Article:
For the World to Live Columbus Must Die + Knowing Who You Are: Lessons from Native America

Program #MEAR003-MEAR004.

First Program: For the World to Live Columbus Must Die

For too many of us, for too long, the indigenous peoples of this continent have been curiosities that existed somewhere over the horizon between fantasy and reality. The popularly crafted images were of medicine men, squaws and peace pipes, teepees, tom toms and tomahawks, war bonnets, war paint, war whoops and war parties. The only Indians we knew were named Tonto, Geronimo and Crazy Horse. In recent years a lot of these cliches have disappeared. The American Indian Movement has done much to break down the conventional stereotypes. AIM articulates a program of self awareness and pride. It promotes treaty and land rights and religious freedom for Native Americans.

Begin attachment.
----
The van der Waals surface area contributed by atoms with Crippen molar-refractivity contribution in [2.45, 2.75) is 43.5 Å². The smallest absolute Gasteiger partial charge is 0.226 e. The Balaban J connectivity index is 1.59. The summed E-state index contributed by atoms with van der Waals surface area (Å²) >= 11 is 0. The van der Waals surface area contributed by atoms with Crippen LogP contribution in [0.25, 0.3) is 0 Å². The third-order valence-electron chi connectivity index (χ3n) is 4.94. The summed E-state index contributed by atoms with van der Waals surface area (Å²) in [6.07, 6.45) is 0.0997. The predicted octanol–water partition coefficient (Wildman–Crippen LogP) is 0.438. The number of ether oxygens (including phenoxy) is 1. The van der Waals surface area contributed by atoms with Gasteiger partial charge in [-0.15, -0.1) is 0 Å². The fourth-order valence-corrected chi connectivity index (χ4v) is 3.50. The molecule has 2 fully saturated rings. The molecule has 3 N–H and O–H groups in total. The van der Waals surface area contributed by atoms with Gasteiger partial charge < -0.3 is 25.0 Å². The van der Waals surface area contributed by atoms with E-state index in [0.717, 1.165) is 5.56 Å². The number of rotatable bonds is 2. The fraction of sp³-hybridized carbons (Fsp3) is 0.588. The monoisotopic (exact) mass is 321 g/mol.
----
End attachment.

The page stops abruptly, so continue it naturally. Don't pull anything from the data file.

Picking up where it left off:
Second Program: Knowing Who You Are: Lessons from Native America

For years the indigenous peoples of the U.S., after having been dispersed and decimated and relegated to reservations, were reduced to caricatures. We all knew Indians and their culture. There was the familiar medicineman, the trading post, Geronimo and Crazy Horse, papooses and squaws, tepees and tomahawks, war dances and war parties. Tonto was the epitome of faithfulness and subservience. The formation and rise of the AmericanIndian Movement, AIM, in the early 1970s did much to break down conventional stereotypes. AIM, through its actions at Wounded Knee, Alcatraz, Mount Rushmore and the Bureau of Indian Affairs, demonstrated that Native Americans could and would fight back against racism and repression. 

Speaker(s):

Russell Means (click to view archive)

Russell Means, an Oglala Lakota and a prominent voice in the struggle for indigenous rights, was the first national director of the American Indian Movement. Under his leadership the organization occupied national and international attention. He is the author of Where White Men Fear to Tread and his final book, with Bayard Johnson, is If You've Forgotten the Names of the Clouds, You've Lost Your Way. He passed away in South Dakota on October 22, 2012.

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